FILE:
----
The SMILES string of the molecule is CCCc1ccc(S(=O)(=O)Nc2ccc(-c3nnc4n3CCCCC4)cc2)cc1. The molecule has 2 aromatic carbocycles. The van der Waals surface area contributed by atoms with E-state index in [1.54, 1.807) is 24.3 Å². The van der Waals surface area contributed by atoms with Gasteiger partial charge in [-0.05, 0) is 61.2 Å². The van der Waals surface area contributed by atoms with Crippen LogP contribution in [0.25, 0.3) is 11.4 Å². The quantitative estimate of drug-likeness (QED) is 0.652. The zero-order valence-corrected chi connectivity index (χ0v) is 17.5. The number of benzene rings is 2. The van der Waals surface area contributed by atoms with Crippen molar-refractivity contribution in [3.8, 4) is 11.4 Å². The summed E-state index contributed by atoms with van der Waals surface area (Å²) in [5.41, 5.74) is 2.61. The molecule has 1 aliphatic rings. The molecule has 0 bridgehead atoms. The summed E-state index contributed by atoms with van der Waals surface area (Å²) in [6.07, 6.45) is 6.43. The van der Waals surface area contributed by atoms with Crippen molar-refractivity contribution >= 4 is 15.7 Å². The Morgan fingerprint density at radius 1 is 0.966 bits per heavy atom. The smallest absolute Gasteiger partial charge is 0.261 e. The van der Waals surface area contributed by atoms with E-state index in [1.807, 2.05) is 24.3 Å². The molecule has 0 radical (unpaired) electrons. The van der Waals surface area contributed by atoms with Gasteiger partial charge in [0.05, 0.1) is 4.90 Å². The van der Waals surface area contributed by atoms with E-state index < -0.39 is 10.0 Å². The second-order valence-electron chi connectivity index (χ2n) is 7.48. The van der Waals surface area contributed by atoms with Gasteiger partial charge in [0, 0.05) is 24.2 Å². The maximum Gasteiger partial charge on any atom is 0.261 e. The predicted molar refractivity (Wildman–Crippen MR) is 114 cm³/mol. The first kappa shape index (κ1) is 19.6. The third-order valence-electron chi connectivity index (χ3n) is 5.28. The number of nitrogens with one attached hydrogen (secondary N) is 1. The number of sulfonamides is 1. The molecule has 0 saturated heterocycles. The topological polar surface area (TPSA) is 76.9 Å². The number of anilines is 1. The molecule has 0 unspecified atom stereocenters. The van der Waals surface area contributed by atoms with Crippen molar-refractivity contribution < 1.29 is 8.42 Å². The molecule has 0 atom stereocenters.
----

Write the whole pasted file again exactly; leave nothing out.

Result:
The SMILES string of the molecule is CCCc1ccc(S(=O)(=O)Nc2ccc(-c3nnc4n3CCCCC4)cc2)cc1. The molecule has 2 aromatic carbocycles. The van der Waals surface area contributed by atoms with E-state index in [1.54, 1.807) is 24.3 Å². The van der Waals surface area contributed by atoms with Gasteiger partial charge in [-0.05, 0) is 61.2 Å². The van der Waals surface area contributed by atoms with Crippen LogP contribution in [0.25, 0.3) is 11.4 Å². The quantitative estimate of drug-likeness (QED) is 0.652. The zero-order valence-corrected chi connectivity index (χ0v) is 17.5. The number of benzene rings is 2. The van der Waals surface area contributed by atoms with Crippen molar-refractivity contribution in [3.8, 4) is 11.4 Å². The summed E-state index contributed by atoms with van der Waals surface area (Å²) in [5.41, 5.74) is 2.61. The molecule has 1 aliphatic rings. The molecule has 0 bridgehead atoms. The summed E-state index contributed by atoms with van der Waals surface area (Å²) in [6.07, 6.45) is 6.43. The van der Waals surface area contributed by atoms with Crippen molar-refractivity contribution >= 4 is 15.7 Å². The Morgan fingerprint density at radius 1 is 0.966 bits per heavy atom. The smallest absolute Gasteiger partial charge is 0.261 e. The van der Waals surface area contributed by atoms with E-state index in [1.807, 2.05) is 24.3 Å². The molecule has 0 radical (unpaired) electrons. The van der Waals surface area contributed by atoms with Gasteiger partial charge in [0.05, 0.1) is 4.90 Å². The van der Waals surface area contributed by atoms with E-state index < -0.39 is 10.0 Å². The second-order valence-electron chi connectivity index (χ2n) is 7.48. The van der Waals surface area contributed by atoms with Gasteiger partial charge in [0, 0.05) is 24.2 Å². The maximum Gasteiger partial charge on any atom is 0.261 e. The predicted molar refractivity (Wildman–Crippen MR) is 114 cm³/mol. The first kappa shape index (κ1) is 19.6. The third-order valence-electron chi connectivity index (χ3n) is 5.28. The number of nitrogens with one attached hydrogen (secondary N) is 1. The number of sulfonamides is 1. The molecule has 0 saturated heterocycles. The topological polar surface area (TPSA) is 76.9 Å². The number of anilines is 1. The molecule has 0 unspecified atom stereocenters. The van der Waals surface area contributed by atoms with Crippen molar-refractivity contribution < 1.29 is 8.42 Å². The molecule has 0 atom stereocenters.